After last semester I pretty much dropped off the Net for a couple of months (due to an unreliable home networking situation) and spent time reading printed books, hard copies of magazine subscriptions and paper newspapers. I highly recommend it. I am convinced that online reading is a different experience. I look forward to reading Naomi Baron’s latest thoughts on this.
Here are books I found well worth my having read:
- Michel Faber’s The Book of Strange New Things– praised by several of my favorite contemporary authors David Mitchell, Philip Pullman, and Yann Martel.
- John Scalzi’s Lock In: A Novel of the Near Future.
- David Mitchell’s The Bone Clocks.
- Cory Doctorow’s Information Doesn’t Want to Be Free: Laws for the Internet Age.
- Gabriella Coleman’s Hacker, Hoaxer, Whistleblower, Spy: The Many Faces of Anonymous
- Andy Weir’s The Martian
I presently am finishing Meg Wolitzer’s The Interestings and am looking forward to reading Ann Morgan‘s The World Between Two Covers: Reading the Globe when it becomes available in the US in May 2015. Before then I plan to read Emily St. John Mandel’s Station Eleven.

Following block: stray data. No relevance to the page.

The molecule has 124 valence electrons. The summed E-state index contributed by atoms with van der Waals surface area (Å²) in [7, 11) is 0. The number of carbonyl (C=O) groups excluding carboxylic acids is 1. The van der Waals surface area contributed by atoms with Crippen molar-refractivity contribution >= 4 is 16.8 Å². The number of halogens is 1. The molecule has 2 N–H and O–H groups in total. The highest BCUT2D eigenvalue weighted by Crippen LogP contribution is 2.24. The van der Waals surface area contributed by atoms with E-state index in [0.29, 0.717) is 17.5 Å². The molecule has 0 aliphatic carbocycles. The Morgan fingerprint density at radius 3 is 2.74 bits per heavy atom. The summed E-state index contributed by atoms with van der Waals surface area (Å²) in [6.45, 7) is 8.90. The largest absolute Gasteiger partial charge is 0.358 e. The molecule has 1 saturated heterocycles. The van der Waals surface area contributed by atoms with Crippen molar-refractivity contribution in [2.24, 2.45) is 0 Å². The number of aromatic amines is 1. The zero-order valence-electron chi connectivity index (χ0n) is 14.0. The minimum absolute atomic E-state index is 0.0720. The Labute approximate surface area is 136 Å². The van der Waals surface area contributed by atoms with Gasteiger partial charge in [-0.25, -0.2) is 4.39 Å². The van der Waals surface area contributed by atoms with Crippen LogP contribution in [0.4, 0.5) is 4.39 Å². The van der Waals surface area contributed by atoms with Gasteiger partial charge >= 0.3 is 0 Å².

Tomorrow, after my classes, I’ll invite my students into my office to take any books I have read. It always pleases me to see them walk off excitedly with some pleasure reading.
What books do you recommend that I read? That I encourage my students to read?
Too much stuff. An embarrassment of riches: Books; office supplies; projects; computers; planners for organizing my life:). Too much either wasted or neglected: space; knowledge unshared; time; opportunities; networking.
Inspired in part by the first chapter of Gretchen Rubin’s well written and thought provoking The Happiness Project and in part by my panicking that it is almost time to return to campus to teach, I’m focusing today on (again!) winnowing applications. I doubt that I can change my app-collecting habits (but, reflecting on Patrick Lindsay’s little book of self-help inspirational nudges It’s Never Too Late…172 simple acts to change your life,)—maybe I CAN change. It’s time to reconsider the ideas of “Essentialism“—with a grain of salt. I enjoy too much having many interests, many simultaneous projects, and continuous learning opportunities.
But do I REALLY need so many tools overlapping (or duplicative) in function that as a consequence of their sheer number or my changing interests I never master, I fail to update, or I forget that I possess?:)
Especially with the new Mac Operating system imminent, it’s time for some app-revisiting.